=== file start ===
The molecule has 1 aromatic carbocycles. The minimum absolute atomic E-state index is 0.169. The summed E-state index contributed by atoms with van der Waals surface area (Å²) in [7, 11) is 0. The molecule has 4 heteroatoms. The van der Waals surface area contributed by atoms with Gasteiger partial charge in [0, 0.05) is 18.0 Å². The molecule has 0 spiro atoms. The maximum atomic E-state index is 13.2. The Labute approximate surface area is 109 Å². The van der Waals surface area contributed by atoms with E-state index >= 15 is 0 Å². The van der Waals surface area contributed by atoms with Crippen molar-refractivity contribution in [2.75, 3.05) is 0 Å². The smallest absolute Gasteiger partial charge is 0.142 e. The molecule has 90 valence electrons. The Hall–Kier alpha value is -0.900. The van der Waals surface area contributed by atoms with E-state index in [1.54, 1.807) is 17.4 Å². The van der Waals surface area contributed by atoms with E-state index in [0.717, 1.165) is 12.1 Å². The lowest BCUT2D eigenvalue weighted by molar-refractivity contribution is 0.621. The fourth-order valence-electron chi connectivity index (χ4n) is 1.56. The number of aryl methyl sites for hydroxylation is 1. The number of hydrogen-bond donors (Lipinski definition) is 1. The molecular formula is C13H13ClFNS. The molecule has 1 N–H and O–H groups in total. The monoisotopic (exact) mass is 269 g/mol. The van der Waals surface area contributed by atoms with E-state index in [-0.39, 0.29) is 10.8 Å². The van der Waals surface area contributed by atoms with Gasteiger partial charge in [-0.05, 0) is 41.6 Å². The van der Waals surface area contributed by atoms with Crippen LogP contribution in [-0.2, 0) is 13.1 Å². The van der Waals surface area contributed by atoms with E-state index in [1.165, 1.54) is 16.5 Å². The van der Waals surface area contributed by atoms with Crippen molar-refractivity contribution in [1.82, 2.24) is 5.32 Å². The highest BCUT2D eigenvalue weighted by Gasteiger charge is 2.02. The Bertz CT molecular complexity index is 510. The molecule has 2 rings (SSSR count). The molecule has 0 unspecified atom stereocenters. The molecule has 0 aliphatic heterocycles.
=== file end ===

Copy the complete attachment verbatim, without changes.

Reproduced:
The molecule has 1 aromatic carbocycles. The minimum absolute atomic E-state index is 0.169. The summed E-state index contributed by atoms with van der Waals surface area (Å²) in [7, 11) is 0. The molecule has 4 heteroatoms. The van der Waals surface area contributed by atoms with Gasteiger partial charge in [0, 0.05) is 18.0 Å². The molecule has 0 spiro atoms. The maximum atomic E-state index is 13.2. The Labute approximate surface area is 109 Å². The van der Waals surface area contributed by atoms with E-state index >= 15 is 0 Å². The van der Waals surface area contributed by atoms with Crippen molar-refractivity contribution in [2.75, 3.05) is 0 Å². The smallest absolute Gasteiger partial charge is 0.142 e. The molecule has 90 valence electrons. The Hall–Kier alpha value is -0.900. The van der Waals surface area contributed by atoms with E-state index in [1.54, 1.807) is 17.4 Å². The van der Waals surface area contributed by atoms with E-state index in [0.717, 1.165) is 12.1 Å². The lowest BCUT2D eigenvalue weighted by molar-refractivity contribution is 0.621. The fourth-order valence-electron chi connectivity index (χ4n) is 1.56. The number of aryl methyl sites for hydroxylation is 1. The number of hydrogen-bond donors (Lipinski definition) is 1. The molecular formula is C13H13ClFNS. The molecule has 1 N–H and O–H groups in total. The monoisotopic (exact) mass is 269 g/mol. The van der Waals surface area contributed by atoms with E-state index in [-0.39, 0.29) is 10.8 Å². The van der Waals surface area contributed by atoms with Gasteiger partial charge in [-0.05, 0) is 41.6 Å². The van der Waals surface area contributed by atoms with Crippen LogP contribution in [-0.2, 0) is 13.1 Å². The van der Waals surface area contributed by atoms with E-state index in [1.165, 1.54) is 16.5 Å². The van der Waals surface area contributed by atoms with Crippen molar-refractivity contribution in [1.82, 2.24) is 5.32 Å². The highest BCUT2D eigenvalue weighted by Gasteiger charge is 2.02. The Bertz CT molecular complexity index is 510. The molecule has 2 rings (SSSR count). The molecule has 0 unspecified atom stereocenters. The molecule has 0 aliphatic heterocycles.